# Purely inseparable extension

(Redirected from Purely inseparable extensions)

In algebra, a purely inseparable extension of fields is an extension k ⊆ K of fields of characteristic p > 0 such that every element of K is a root of an equation of the form xq = a, with q a power of p and a in k. Purely inseparable extensions are sometimes called radicial extensions, which should not be confused with the similar-sounding but more general notion of radical extensions.

## Purely inseparable extensions

An algebraic extension ${\displaystyle E\supseteq F}$ is a purely inseparable extension if and only if for every ${\displaystyle \alpha \in E\setminus F}$, the minimal polynomial of ${\displaystyle \alpha }$ over F is not a separable polynomial.[1] If F is any field, the trivial extension ${\displaystyle F\supseteq F}$ is purely inseparable; for the field F to possess a non-trivial purely inseparable extension, it must be imperfect as outlined in the above section.

Several equivalent and more concrete definitions for the notion of a purely inseparable extension are known. If ${\displaystyle E\supseteq F}$ is an algebraic extension with (non-zero) prime characteristic p, then the following are equivalent:[2]

1. E is purely inseparable over F.

2. For each element ${\displaystyle \alpha \in E}$, there exists ${\displaystyle n\geq 0}$ such that ${\displaystyle \alpha ^{p^{n}}\in F}$.

3. Each element of E has minimal polynomial over F of the form ${\displaystyle X^{p^{n}}-a}$ for some integer ${\displaystyle n\geq 0}$ and some element ${\displaystyle a\in F}$.

It follows from the above equivalent characterizations that if ${\displaystyle E=F[\alpha ]}$ (for F a field of prime characteristic) such that ${\displaystyle \alpha ^{p^{n}}\in F}$ for some integer ${\displaystyle n\geq 0}$, then E is purely inseparable over F.[3] (To see this, note that the set of all x such that ${\displaystyle x^{p^{n}}\in F}$ for some ${\displaystyle n\geq 0}$ forms a field; since this field contains both ${\displaystyle \alpha }$ and F, it must be E, and by condition 2 above, ${\displaystyle E\supseteq F}$ must be purely inseparable.)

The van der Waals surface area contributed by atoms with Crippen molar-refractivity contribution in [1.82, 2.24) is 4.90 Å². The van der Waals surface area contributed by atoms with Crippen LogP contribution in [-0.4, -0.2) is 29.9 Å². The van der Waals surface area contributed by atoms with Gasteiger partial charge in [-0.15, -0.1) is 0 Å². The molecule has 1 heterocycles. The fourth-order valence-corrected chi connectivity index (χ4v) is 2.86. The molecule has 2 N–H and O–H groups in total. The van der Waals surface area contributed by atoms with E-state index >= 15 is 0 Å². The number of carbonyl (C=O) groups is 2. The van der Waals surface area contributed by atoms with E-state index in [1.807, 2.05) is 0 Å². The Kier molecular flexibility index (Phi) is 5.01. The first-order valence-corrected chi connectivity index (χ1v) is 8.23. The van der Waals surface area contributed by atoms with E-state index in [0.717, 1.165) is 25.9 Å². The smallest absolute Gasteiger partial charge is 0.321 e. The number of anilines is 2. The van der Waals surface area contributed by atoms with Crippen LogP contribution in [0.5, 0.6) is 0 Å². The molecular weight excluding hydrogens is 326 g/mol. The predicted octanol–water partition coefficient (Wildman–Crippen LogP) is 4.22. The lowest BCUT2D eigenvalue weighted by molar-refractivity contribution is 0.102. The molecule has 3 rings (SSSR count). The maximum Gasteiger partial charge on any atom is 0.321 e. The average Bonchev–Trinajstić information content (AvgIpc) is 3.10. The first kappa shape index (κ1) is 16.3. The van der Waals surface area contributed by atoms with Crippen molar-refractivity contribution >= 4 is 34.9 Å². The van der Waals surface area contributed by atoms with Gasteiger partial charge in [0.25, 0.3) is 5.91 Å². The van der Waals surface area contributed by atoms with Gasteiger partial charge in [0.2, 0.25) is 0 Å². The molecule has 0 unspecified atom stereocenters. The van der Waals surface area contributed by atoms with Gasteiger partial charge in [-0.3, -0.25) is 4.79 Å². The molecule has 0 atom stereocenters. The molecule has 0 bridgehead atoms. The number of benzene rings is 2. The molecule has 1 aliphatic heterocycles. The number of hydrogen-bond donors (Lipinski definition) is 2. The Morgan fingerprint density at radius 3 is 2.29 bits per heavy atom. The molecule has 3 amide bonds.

If F is an imperfect field of prime characteristic p, choose ${\displaystyle a\in F}$ such that a is not a pth power in F, and let f(X) = Xp − a. Then f has no root in F, and so if E is a splitting field for f over F, it is possible to choose ${\displaystyle \alpha }$ with ${\displaystyle f(\alpha )=0}$. In particular, ${\displaystyle \alpha ^{p}=a}$ and by the property stated in the paragraph directly above, it follows that ${\displaystyle F[\alpha ]\supseteq F}$ is a non-trivial purely inseparable extension (in fact, ${\displaystyle E=F[\alpha ]}$, and so ${\displaystyle E\supseteq F}$ is automatically a purely inseparable extension).[4]

Purely inseparable extensions do occur naturally; for example, they occur in algebraic geometry over fields of prime characteristic. If K is a field of characteristic p, and if V is an algebraic variety over K of dimension greater than zero, the function field K(V) is a purely inseparable extension over the subfield K(V)p of pth powers (this follows from condition 2 above). Such extensions occur in the context of multiplication by p on an elliptic curve over a finite field of characteristic p.

### Properties

• If the characteristic of a field F is a (non-zero) prime number p, and if ${\displaystyle E\supseteq F}$ is a purely inseparable extension, then if ${\displaystyle F\subseteq K\subseteq E}$, K is purely inseparable over F and E is purely inseparable over K. Furthermore, if [E : F] is finite, then it is a power of p, the characteristic of F.[5]
• Conversely, if ${\displaystyle F\subseteq K\subseteq E}$ is such that ${\displaystyle F\subseteq K}$ and ${\displaystyle K\subseteq E}$ are purely inseparable extensions, then E is purely inseparable over F.[6]
• An algebraic extension ${\displaystyle E\supseteq F}$ is an inseparable extension if and only if there is some ${\displaystyle \alpha \in E\setminus F}$ such that the minimal polynomial of ${\displaystyle \alpha }$ over F is not a separable polynomial (i.e., an algebraic extension is inseparable if and only if it is not separable; note, however, that an inseparable extension is not the same thing as a purely inseparable extension). If ${\displaystyle E\supseteq F}$ is a finite degree non-trivial inseparable extension, then [E : F] is necessarily divisible by the characteristic of F.[7]
• If ${\displaystyle E\supseteq F}$ is a finite degree normal extension, and if ${\displaystyle K={\mbox{Fix}}({\mbox{Gal}}(E/F))}$, then K is purely inseparable over F and E is separable over K.[8]

## Galois correspondence for purely inseparable extensions

Jacobson (1937, 1944) introduced a variation of Galois theory for purely inseparable extensions of exponent 1, where the Galois groups of field automorphisms in Galois theory are replaced by restricted Lie algebras of derivations. The simplest case is for finite index purely inseparable extensions KL of exponent at most 1 (meaning that the pth power of every element of L is in K). In this case the Lie algebra of K-derivations of L is a restricted Lie algebra that is also a vector space of dimension n over L, where [L:K] = pn, and the intermediate fields in L containing K correspond to the restricted Lie subalgebras of this Lie algebra that are vector spaces over L. Although the Lie algebra of derivations is a vector space over L, it is not in general a Lie algebra over L, but is a Lie algebra over K of dimension n[L:K] = npn.

A purely inseparable extension is called a modular extension if it is a tensor product of simple extensions, so in particular every extension of exponent 1 is modular, but there are non-modular extensions of exponent 2 (Weisfeld 1965). Sweedler (1968) and Gerstenhaber & Zaromp (1970) gave an extension of the Galois correspondence to modular purely inseparable extensions, where derivations are replaced by higher derivations.